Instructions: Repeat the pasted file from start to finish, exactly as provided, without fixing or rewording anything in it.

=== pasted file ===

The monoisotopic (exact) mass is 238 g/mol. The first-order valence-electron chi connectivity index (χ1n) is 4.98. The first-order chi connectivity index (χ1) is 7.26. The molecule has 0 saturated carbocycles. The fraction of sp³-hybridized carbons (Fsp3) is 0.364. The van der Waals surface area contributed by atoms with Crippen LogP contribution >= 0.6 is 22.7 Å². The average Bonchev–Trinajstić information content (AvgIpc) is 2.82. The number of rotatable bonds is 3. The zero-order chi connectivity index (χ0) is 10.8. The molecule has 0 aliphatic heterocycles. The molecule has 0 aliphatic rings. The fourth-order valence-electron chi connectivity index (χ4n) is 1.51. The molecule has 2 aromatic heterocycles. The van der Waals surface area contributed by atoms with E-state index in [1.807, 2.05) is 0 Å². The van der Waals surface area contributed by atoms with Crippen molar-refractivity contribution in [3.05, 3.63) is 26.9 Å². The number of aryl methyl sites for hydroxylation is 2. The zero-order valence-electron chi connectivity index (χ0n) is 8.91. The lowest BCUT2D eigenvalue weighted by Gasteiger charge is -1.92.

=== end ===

The monoisotopic (exact) mass is 238 g/mol. The first-order valence-electron chi connectivity index (χ1n) is 4.98. The first-order chi connectivity index (χ1) is 7.26. The molecule has 0 saturated carbocycles. The fraction of sp³-hybridized carbons (Fsp3) is 0.364. The van der Waals surface area contributed by atoms with Crippen LogP contribution >= 0.6 is 22.7 Å². The average Bonchev–Trinajstić information content (AvgIpc) is 2.82. The number of rotatable bonds is 3. The zero-order chi connectivity index (χ0) is 10.8. The molecule has 0 aliphatic heterocycles. The molecule has 0 aliphatic rings. The fourth-order valence-electron chi connectivity index (χ4n) is 1.51. The molecule has 2 aromatic heterocycles. The van der Waals surface area contributed by atoms with E-state index in [1.807, 2.05) is 0 Å². The van der Waals surface area contributed by atoms with Crippen molar-refractivity contribution in [3.05, 3.63) is 26.9 Å². The number of aryl methyl sites for hydroxylation is 2. The zero-order valence-electron chi connectivity index (χ0n) is 8.91. The lowest BCUT2D eigenvalue weighted by Gasteiger charge is -1.92.